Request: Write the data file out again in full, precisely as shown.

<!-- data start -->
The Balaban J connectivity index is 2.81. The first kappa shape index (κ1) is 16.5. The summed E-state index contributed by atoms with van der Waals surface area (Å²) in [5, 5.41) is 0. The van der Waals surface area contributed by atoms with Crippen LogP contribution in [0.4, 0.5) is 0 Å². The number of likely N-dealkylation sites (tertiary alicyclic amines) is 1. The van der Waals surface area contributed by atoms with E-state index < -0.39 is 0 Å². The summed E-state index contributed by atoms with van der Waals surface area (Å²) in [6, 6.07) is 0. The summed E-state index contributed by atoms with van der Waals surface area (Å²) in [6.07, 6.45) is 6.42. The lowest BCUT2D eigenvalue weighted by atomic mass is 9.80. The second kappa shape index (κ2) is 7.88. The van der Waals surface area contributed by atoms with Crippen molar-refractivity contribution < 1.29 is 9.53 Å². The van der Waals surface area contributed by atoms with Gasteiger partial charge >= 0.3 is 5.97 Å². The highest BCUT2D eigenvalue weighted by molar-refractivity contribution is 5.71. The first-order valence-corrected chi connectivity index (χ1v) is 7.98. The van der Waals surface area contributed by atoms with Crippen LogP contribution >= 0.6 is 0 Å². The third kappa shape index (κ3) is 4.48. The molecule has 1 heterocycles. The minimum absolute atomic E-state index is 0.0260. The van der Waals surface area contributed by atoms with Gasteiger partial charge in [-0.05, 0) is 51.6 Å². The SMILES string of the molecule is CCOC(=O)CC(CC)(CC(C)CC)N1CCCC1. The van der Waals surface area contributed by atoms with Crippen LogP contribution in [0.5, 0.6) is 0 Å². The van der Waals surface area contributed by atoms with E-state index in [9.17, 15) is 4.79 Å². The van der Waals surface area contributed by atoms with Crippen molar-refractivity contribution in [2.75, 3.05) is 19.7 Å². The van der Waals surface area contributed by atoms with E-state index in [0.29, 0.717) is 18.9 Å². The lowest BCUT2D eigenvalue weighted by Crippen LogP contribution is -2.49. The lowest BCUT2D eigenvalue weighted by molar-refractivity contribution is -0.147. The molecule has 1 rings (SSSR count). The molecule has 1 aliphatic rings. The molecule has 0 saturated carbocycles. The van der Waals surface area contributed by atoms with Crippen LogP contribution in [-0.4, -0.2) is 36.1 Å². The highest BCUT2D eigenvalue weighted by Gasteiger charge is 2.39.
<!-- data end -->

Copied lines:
The Balaban J connectivity index is 2.81. The first kappa shape index (κ1) is 16.5. The summed E-state index contributed by atoms with van der Waals surface area (Å²) in [5, 5.41) is 0. The van der Waals surface area contributed by atoms with Crippen LogP contribution in [0.4, 0.5) is 0 Å². The number of likely N-dealkylation sites (tertiary alicyclic amines) is 1. The van der Waals surface area contributed by atoms with E-state index < -0.39 is 0 Å². The summed E-state index contributed by atoms with van der Waals surface area (Å²) in [6, 6.07) is 0. The summed E-state index contributed by atoms with van der Waals surface area (Å²) in [6.07, 6.45) is 6.42. The lowest BCUT2D eigenvalue weighted by atomic mass is 9.80. The second kappa shape index (κ2) is 7.88. The van der Waals surface area contributed by atoms with Crippen molar-refractivity contribution < 1.29 is 9.53 Å². The van der Waals surface area contributed by atoms with Gasteiger partial charge >= 0.3 is 5.97 Å². The highest BCUT2D eigenvalue weighted by molar-refractivity contribution is 5.71. The first-order valence-corrected chi connectivity index (χ1v) is 7.98. The van der Waals surface area contributed by atoms with Crippen LogP contribution >= 0.6 is 0 Å². The third kappa shape index (κ3) is 4.48. The molecule has 1 heterocycles. The minimum absolute atomic E-state index is 0.0260. The van der Waals surface area contributed by atoms with Gasteiger partial charge in [-0.05, 0) is 51.6 Å². The SMILES string of the molecule is CCOC(=O)CC(CC)(CC(C)CC)N1CCCC1. The van der Waals surface area contributed by atoms with Crippen LogP contribution in [0.5, 0.6) is 0 Å². The van der Waals surface area contributed by atoms with E-state index in [9.17, 15) is 4.79 Å². The van der Waals surface area contributed by atoms with Crippen molar-refractivity contribution in [2.75, 3.05) is 19.7 Å². The van der Waals surface area contributed by atoms with E-state index in [0.29, 0.717) is 18.9 Å². The lowest BCUT2D eigenvalue weighted by Crippen LogP contribution is -2.49. The lowest BCUT2D eigenvalue weighted by molar-refractivity contribution is -0.147. The molecule has 1 rings (SSSR count). The molecule has 1 aliphatic rings. The molecule has 0 saturated carbocycles. The van der Waals surface area contributed by atoms with Crippen LogP contribution in [-0.4, -0.2) is 36.1 Å². The highest BCUT2D eigenvalue weighted by Gasteiger charge is 2.39.